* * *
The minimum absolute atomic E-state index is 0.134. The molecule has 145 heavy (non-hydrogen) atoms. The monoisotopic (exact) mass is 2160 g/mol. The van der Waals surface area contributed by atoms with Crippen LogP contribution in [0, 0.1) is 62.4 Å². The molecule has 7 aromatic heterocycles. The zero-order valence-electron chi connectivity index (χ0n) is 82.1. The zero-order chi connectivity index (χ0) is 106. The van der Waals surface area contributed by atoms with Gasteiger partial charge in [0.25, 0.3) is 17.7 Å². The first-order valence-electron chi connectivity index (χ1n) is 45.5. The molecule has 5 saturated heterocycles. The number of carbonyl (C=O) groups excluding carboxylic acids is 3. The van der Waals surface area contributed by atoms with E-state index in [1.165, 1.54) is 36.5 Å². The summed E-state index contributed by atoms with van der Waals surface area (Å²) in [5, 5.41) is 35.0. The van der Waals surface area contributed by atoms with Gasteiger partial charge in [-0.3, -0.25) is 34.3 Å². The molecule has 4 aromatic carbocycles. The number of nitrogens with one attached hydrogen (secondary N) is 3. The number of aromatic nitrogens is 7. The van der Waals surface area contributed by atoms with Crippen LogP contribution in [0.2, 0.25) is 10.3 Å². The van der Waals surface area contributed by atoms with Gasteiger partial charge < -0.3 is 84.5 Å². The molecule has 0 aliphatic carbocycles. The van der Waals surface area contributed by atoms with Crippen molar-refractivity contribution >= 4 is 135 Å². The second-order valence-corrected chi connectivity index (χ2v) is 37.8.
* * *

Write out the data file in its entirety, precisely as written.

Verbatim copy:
The minimum absolute atomic E-state index is 0.134. The molecule has 145 heavy (non-hydrogen) atoms. The monoisotopic (exact) mass is 2160 g/mol. The van der Waals surface area contributed by atoms with Crippen LogP contribution in [0, 0.1) is 62.4 Å². The molecule has 7 aromatic heterocycles. The zero-order valence-electron chi connectivity index (χ0n) is 82.1. The zero-order chi connectivity index (χ0) is 106. The van der Waals surface area contributed by atoms with Gasteiger partial charge in [0.25, 0.3) is 17.7 Å². The first-order valence-electron chi connectivity index (χ1n) is 45.5. The molecule has 5 saturated heterocycles. The number of carbonyl (C=O) groups excluding carboxylic acids is 3. The van der Waals surface area contributed by atoms with E-state index in [1.165, 1.54) is 36.5 Å². The summed E-state index contributed by atoms with van der Waals surface area (Å²) in [5, 5.41) is 35.0. The van der Waals surface area contributed by atoms with Gasteiger partial charge in [-0.3, -0.25) is 34.3 Å². The molecule has 4 aromatic carbocycles. The number of nitrogens with one attached hydrogen (secondary N) is 3. The number of aromatic nitrogens is 7. The van der Waals surface area contributed by atoms with Crippen LogP contribution in [0.2, 0.25) is 10.3 Å². The van der Waals surface area contributed by atoms with Gasteiger partial charge < -0.3 is 84.5 Å². The molecule has 0 aliphatic carbocycles. The van der Waals surface area contributed by atoms with Crippen molar-refractivity contribution >= 4 is 135 Å². The second-order valence-corrected chi connectivity index (χ2v) is 37.8.